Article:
(HealthDay News) – A series of microRNAs has been identified that differentiate precancerous Barrett’s esophagus from esophageal adenocarcinoma and may serve as biomarkers to help physicians identify patients who are at a higher risk of progression, according to research published in the March issue of Cancer Prevention Research.
Xifeng Wu, MD, of the University of Texas MD Anderson Cancer Center in Houston, and colleagues performed genome-wide profiling of 754 human microRNAs in 35 normal epithelium, 34 Barrett’s esophagus, and 36 esophageal adenocarcinoma histology samples.
Overall, the researchers found expression of most microRNAs was similar between samples obtained from patients with Barrett’s esophagus and esophageal adenocarcinoma. However, a few microRNAs were identified that were differentially expressed that may be useful as biomarkers for early diagnosis of progression. Specifically, the microRNA miR-375 was downregulated, and 5 microRNAs of the miR-17-92 and homologue family were upregulated and may serve to differentiate the two conditions.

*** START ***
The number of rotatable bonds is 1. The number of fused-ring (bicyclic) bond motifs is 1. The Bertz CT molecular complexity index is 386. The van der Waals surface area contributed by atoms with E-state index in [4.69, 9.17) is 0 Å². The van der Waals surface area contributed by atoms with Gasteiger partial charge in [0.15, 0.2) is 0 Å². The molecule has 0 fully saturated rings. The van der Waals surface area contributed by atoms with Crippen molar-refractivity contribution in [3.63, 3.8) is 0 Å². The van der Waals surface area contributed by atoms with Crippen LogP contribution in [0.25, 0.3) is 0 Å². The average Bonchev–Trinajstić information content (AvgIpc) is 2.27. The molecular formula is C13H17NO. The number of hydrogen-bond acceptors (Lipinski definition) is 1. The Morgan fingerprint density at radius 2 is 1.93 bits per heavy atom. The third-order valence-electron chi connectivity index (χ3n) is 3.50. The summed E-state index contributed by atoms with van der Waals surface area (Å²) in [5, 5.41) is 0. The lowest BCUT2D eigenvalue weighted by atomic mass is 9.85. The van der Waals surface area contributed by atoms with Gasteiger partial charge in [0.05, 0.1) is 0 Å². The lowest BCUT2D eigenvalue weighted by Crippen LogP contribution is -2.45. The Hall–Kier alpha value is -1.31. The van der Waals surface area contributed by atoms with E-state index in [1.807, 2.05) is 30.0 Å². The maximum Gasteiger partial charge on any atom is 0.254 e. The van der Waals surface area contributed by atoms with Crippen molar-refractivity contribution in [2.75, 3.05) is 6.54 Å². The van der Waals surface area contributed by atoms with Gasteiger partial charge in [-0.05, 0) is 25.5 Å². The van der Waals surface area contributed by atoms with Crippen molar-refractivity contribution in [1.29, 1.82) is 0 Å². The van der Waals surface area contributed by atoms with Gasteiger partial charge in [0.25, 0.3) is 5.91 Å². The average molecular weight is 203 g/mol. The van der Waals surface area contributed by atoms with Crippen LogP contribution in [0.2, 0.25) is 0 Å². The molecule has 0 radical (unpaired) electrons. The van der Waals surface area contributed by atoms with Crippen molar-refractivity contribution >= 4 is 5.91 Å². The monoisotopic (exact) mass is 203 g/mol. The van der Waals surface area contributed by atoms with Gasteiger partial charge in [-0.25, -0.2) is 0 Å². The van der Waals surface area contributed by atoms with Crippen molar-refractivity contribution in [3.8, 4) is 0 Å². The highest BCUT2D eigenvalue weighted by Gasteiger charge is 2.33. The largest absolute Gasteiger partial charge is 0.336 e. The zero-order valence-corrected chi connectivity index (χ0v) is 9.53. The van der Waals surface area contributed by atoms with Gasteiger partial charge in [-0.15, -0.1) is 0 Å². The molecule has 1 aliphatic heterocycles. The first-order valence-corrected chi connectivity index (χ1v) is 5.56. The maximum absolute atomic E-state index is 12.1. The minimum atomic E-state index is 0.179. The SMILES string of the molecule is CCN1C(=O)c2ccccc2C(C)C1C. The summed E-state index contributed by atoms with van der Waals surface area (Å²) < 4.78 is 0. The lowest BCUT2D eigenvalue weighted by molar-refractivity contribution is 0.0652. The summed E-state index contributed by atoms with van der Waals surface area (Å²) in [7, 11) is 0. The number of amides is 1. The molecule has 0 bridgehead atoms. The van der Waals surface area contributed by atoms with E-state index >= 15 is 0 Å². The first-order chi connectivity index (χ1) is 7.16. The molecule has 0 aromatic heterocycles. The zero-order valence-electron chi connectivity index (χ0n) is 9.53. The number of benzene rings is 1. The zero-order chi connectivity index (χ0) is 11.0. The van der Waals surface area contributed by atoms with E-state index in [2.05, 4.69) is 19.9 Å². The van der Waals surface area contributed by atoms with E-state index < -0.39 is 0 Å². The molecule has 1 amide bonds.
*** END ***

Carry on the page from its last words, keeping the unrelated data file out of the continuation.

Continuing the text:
“Defining the protein-coding genes targeted by the differentially expressed microRNAs we identified may provide significant biological insights into the development of esophageal adenocarcinoma,” the authors write. “Moreover, these genes may themselves become promising biomarkers to predict Barrett’s esophagus progression as well as potential preventive and therapeutic targets.”